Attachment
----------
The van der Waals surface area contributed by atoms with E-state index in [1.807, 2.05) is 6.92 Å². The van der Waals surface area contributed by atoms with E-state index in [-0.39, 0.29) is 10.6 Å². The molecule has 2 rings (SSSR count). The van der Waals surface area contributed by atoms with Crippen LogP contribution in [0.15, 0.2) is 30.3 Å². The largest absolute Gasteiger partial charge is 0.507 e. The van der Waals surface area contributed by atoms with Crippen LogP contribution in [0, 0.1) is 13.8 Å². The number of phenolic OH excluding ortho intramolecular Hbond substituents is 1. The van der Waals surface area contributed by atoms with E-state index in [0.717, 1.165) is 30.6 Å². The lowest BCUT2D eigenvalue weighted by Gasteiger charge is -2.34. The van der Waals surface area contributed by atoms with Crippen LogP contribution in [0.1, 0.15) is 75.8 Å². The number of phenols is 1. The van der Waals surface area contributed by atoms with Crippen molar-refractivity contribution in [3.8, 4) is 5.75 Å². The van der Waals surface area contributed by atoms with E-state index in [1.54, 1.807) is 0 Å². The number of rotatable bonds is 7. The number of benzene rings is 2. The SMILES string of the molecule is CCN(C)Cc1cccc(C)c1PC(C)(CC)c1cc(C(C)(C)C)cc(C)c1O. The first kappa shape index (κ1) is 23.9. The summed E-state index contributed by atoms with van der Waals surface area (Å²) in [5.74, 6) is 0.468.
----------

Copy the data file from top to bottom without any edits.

The van der Waals surface area contributed by atoms with E-state index in [1.807, 2.05) is 6.92 Å². The van der Waals surface area contributed by atoms with E-state index in [-0.39, 0.29) is 10.6 Å². The molecule has 2 rings (SSSR count). The van der Waals surface area contributed by atoms with Crippen LogP contribution in [0.15, 0.2) is 30.3 Å². The largest absolute Gasteiger partial charge is 0.507 e. The van der Waals surface area contributed by atoms with Crippen LogP contribution in [0, 0.1) is 13.8 Å². The number of phenolic OH excluding ortho intramolecular Hbond substituents is 1. The van der Waals surface area contributed by atoms with E-state index in [0.717, 1.165) is 30.6 Å². The lowest BCUT2D eigenvalue weighted by Gasteiger charge is -2.34. The van der Waals surface area contributed by atoms with Crippen LogP contribution in [0.1, 0.15) is 75.8 Å². The number of phenols is 1. The van der Waals surface area contributed by atoms with Crippen molar-refractivity contribution in [3.8, 4) is 5.75 Å². The van der Waals surface area contributed by atoms with E-state index in [1.54, 1.807) is 0 Å². The number of rotatable bonds is 7. The number of benzene rings is 2. The SMILES string of the molecule is CCN(C)Cc1cccc(C)c1PC(C)(CC)c1cc(C(C)(C)C)cc(C)c1O. The first kappa shape index (κ1) is 23.9. The summed E-state index contributed by atoms with van der Waals surface area (Å²) in [5.74, 6) is 0.468.